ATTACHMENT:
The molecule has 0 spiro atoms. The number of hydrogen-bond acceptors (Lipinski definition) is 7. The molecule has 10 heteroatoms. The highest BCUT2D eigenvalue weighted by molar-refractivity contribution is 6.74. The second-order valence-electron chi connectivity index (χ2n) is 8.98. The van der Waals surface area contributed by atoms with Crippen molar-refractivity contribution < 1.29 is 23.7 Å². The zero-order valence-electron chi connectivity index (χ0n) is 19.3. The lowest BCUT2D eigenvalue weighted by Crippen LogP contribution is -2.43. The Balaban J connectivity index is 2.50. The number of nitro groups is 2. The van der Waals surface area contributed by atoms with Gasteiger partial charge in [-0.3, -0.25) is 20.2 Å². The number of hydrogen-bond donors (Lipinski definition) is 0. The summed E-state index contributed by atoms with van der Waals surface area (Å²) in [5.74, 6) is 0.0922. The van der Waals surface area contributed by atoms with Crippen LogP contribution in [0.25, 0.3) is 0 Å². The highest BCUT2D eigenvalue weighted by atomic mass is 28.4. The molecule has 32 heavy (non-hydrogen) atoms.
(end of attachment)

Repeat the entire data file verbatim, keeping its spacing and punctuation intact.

The molecule has 0 spiro atoms. The number of hydrogen-bond acceptors (Lipinski definition) is 7. The molecule has 10 heteroatoms. The highest BCUT2D eigenvalue weighted by molar-refractivity contribution is 6.74. The second-order valence-electron chi connectivity index (χ2n) is 8.98. The van der Waals surface area contributed by atoms with Crippen molar-refractivity contribution < 1.29 is 23.7 Å². The zero-order valence-electron chi connectivity index (χ0n) is 19.3. The lowest BCUT2D eigenvalue weighted by Crippen LogP contribution is -2.43. The Balaban J connectivity index is 2.50. The number of nitro groups is 2. The van der Waals surface area contributed by atoms with Gasteiger partial charge in [-0.3, -0.25) is 20.2 Å². The number of hydrogen-bond donors (Lipinski definition) is 0. The summed E-state index contributed by atoms with van der Waals surface area (Å²) in [5.74, 6) is 0.0922. The van der Waals surface area contributed by atoms with Crippen LogP contribution in [0.25, 0.3) is 0 Å². The highest BCUT2D eigenvalue weighted by atomic mass is 28.4. The molecule has 32 heavy (non-hydrogen) atoms.